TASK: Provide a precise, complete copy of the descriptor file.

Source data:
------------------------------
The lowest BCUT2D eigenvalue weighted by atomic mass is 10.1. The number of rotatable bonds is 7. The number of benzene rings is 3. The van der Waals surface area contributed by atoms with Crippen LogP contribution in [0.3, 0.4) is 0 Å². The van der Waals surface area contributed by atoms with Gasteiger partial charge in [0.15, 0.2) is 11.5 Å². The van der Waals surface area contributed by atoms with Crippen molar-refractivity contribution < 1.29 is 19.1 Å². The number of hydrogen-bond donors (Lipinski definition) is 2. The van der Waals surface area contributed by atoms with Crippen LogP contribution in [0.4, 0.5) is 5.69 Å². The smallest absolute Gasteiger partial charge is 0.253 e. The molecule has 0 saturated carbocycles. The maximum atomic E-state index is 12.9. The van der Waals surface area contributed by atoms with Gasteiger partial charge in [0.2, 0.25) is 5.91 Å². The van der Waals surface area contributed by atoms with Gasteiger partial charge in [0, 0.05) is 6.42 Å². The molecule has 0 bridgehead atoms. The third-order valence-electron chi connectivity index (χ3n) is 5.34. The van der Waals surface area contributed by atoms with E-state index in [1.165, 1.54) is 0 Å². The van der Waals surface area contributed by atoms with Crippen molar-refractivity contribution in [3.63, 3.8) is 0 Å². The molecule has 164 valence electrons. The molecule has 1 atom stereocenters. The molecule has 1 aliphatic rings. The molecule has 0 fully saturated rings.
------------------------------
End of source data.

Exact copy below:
The lowest BCUT2D eigenvalue weighted by atomic mass is 10.1. The number of rotatable bonds is 7. The number of benzene rings is 3. The van der Waals surface area contributed by atoms with Crippen LogP contribution in [0.3, 0.4) is 0 Å². The van der Waals surface area contributed by atoms with Gasteiger partial charge in [0.15, 0.2) is 11.5 Å². The van der Waals surface area contributed by atoms with Crippen molar-refractivity contribution < 1.29 is 19.1 Å². The number of hydrogen-bond donors (Lipinski definition) is 2. The van der Waals surface area contributed by atoms with Crippen LogP contribution in [0.4, 0.5) is 5.69 Å². The smallest absolute Gasteiger partial charge is 0.253 e. The molecule has 0 saturated carbocycles. The maximum atomic E-state index is 12.9. The van der Waals surface area contributed by atoms with Gasteiger partial charge in [0.2, 0.25) is 5.91 Å². The van der Waals surface area contributed by atoms with Gasteiger partial charge in [0, 0.05) is 6.42 Å². The molecule has 0 bridgehead atoms. The third-order valence-electron chi connectivity index (χ3n) is 5.34. The van der Waals surface area contributed by atoms with E-state index in [1.165, 1.54) is 0 Å². The van der Waals surface area contributed by atoms with Crippen molar-refractivity contribution in [3.63, 3.8) is 0 Å². The molecule has 164 valence electrons. The molecule has 1 atom stereocenters. The molecule has 1 aliphatic rings. The molecule has 0 fully saturated rings.